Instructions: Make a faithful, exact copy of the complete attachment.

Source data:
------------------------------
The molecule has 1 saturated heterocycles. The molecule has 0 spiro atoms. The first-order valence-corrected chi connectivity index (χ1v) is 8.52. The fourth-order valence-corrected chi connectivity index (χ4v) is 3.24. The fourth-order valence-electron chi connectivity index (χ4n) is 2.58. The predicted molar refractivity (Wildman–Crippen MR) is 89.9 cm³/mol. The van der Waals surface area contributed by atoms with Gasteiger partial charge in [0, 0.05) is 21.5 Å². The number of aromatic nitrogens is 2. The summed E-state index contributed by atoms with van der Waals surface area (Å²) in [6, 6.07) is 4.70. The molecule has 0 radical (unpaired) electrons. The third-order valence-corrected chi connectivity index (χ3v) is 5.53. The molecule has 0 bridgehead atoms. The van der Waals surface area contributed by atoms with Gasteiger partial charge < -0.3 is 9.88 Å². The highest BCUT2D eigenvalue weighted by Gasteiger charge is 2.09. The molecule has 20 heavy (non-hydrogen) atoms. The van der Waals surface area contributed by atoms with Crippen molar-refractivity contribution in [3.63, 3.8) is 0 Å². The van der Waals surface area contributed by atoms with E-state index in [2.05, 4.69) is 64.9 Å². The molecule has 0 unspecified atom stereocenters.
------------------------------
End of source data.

The molecule has 1 saturated heterocycles. The molecule has 0 spiro atoms. The first-order valence-corrected chi connectivity index (χ1v) is 8.52. The fourth-order valence-corrected chi connectivity index (χ4v) is 3.24. The fourth-order valence-electron chi connectivity index (χ4n) is 2.58. The predicted molar refractivity (Wildman–Crippen MR) is 89.9 cm³/mol. The van der Waals surface area contributed by atoms with Gasteiger partial charge in [0, 0.05) is 21.5 Å². The number of aromatic nitrogens is 2. The summed E-state index contributed by atoms with van der Waals surface area (Å²) in [6, 6.07) is 4.70. The molecule has 0 radical (unpaired) electrons. The third-order valence-corrected chi connectivity index (χ3v) is 5.53. The molecule has 0 bridgehead atoms. The van der Waals surface area contributed by atoms with Gasteiger partial charge < -0.3 is 9.88 Å². The highest BCUT2D eigenvalue weighted by Gasteiger charge is 2.09. The molecule has 20 heavy (non-hydrogen) atoms. The van der Waals surface area contributed by atoms with Crippen molar-refractivity contribution in [3.63, 3.8) is 0 Å². The van der Waals surface area contributed by atoms with E-state index in [2.05, 4.69) is 64.9 Å². The molecule has 0 unspecified atom stereocenters.